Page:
Is it possible that Clowney doesn’t work out or that he has injury issues or that he leaves Seattle after the season? Sure. And because of the timing of the trade, the Seahawks are not allowed to sign him to an extension right now. So there’s a scenario where Clowney is a one-year rental who signs a big long-term deal elsewhere in the offseason. But the reality is even if that happens, this is 100 percent a risk worth taking. The Seahawks have a quarterback in his prime in Russell Wilson and potentially their best offensive line in years. They are in win-now mode, and Clowney gives them a better chance to make a run in 2019. If he leaves after the season, all they gave up was a third-round pick and a pair of linebackers. Plus, even in that “worst-case” scenario, the Seahawks would be well-positioned to get a third-round compensatory pick back.

There are also huge potential long-term benefits here. The Seahawks were one of the teams that Clowney wanted to join, so it’s fair to assume he has at least some interest in eventually signing an extension after the season. Carroll is a master at getting the most out of immensely talented players whose work ethic or skill set is questioned elsewhere. There is a very realistic scenario where Carroll unleashes Clowney, he produces his best season as a pro, and he’s eager to sign a long-term deal in Seattle after the season. General manager John Schneider deserves a lot of credit for acquiring a player with huge upside and giving up so little in return.

Trade grade (Texans): F

With most trades, you can at least see the perspective from both sides. But this seems like an example of a terrible process by a franchise that’s operating without a general manager and looks completely lost.

Let’s look at the big picture. The Texans have one of the most valuable assets in football: a stud quarterback in Deshaun Watson who is on a rookie deal. Yet they have done a horrendous job of maximizing their chances at a Super Bowl run while he’s still relatively inexpensive. That has to be especially frustrating for Texans fans, given Andrew Luck’s retirement and the state of the AFC South, which is wide open for the taking.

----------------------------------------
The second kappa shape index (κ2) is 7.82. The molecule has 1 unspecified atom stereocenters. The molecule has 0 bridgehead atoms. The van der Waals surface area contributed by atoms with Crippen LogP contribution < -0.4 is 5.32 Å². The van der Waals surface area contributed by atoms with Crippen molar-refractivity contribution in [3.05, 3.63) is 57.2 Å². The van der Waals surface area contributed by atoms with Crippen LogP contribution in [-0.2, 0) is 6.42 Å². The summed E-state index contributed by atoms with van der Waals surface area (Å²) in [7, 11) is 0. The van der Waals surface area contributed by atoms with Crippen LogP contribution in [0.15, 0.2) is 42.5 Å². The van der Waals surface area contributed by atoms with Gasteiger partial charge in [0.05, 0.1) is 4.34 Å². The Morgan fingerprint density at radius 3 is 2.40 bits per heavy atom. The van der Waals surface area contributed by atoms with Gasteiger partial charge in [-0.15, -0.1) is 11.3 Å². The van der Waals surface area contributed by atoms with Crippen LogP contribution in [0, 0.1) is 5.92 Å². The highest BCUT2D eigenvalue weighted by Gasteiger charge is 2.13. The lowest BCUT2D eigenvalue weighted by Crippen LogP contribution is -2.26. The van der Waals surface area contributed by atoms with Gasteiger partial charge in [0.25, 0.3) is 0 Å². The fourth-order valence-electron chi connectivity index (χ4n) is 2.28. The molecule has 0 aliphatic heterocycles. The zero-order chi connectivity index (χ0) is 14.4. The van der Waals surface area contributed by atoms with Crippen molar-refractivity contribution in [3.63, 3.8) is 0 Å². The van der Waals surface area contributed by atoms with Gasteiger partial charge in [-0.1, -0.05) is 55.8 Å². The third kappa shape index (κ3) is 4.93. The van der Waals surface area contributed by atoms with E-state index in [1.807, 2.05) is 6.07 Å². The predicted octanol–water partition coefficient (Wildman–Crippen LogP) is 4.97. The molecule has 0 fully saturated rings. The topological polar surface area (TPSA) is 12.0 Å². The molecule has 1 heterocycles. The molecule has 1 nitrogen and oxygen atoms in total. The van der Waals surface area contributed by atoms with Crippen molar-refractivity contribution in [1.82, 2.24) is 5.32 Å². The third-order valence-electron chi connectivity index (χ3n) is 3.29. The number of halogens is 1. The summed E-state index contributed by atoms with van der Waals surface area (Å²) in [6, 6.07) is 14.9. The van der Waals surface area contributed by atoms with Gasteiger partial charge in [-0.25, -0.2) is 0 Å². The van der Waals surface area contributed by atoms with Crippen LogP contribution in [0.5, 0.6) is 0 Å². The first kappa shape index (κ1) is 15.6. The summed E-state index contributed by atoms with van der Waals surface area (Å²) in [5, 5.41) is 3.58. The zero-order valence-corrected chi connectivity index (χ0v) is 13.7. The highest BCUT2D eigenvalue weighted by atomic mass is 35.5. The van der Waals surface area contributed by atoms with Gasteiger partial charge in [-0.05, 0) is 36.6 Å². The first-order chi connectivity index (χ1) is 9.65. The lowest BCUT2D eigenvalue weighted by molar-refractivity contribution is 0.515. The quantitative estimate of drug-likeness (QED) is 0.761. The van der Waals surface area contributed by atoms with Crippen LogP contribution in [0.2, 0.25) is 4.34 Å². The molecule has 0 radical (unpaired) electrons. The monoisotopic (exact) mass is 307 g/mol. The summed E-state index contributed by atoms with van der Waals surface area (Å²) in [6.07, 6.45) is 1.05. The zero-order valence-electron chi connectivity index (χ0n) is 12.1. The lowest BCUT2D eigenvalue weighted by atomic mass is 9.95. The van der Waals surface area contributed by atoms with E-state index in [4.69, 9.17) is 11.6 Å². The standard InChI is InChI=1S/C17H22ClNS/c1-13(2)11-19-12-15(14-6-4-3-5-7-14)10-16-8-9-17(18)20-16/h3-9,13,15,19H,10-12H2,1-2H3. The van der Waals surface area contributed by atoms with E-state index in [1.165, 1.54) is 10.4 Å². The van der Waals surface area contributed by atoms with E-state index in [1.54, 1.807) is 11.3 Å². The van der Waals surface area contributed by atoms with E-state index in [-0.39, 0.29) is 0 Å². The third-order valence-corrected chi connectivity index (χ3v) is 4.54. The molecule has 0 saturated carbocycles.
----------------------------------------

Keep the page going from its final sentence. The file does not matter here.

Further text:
There’s definitely a case to be made that the Texans have better information (specifically medical) than other teams, and so if they were uncomfortable signing Clowney to a big extension, perhaps they had valid reasons. But if that were the case, then they should have aggressively moved to trade him in the spring like the Chiefs did with Dee Ford and the Seahawks did with Clark. Once it got late in the summer, Houston’s options became limited. At that point, they should have made it clear to Clowney that they weren’t going to trade him unless they got valuable compensation. He would have eventually had to play on the franchise tag, which wouldn’t have been a complete disaster. At least the Texans could have tried to make a deep playoff run with Clowney in 2019. They then could have revisited their options with him after the season and at the very least could have eventually gotten the compensatory pick.

The Texans fired Brian Gaine in June and haven’t replaced him. They decided late that they were moving on from Clowney, discovered that he had influence over where he landed, settled for a weak compensation package and looked very much like a franchise that is operating without a GM.

The Tunsil deal

Per NFL Network, the Texans get Tunsil, WR Kenny Stills, a 2020 fourth-round pick and 2021 sixth-round pick in exchange for first-round picks in 2020 and 2021, a 2021 second-rounder, offensive tackle Julién Davenport and defensive back Johnson Bademosi.

Why they made the move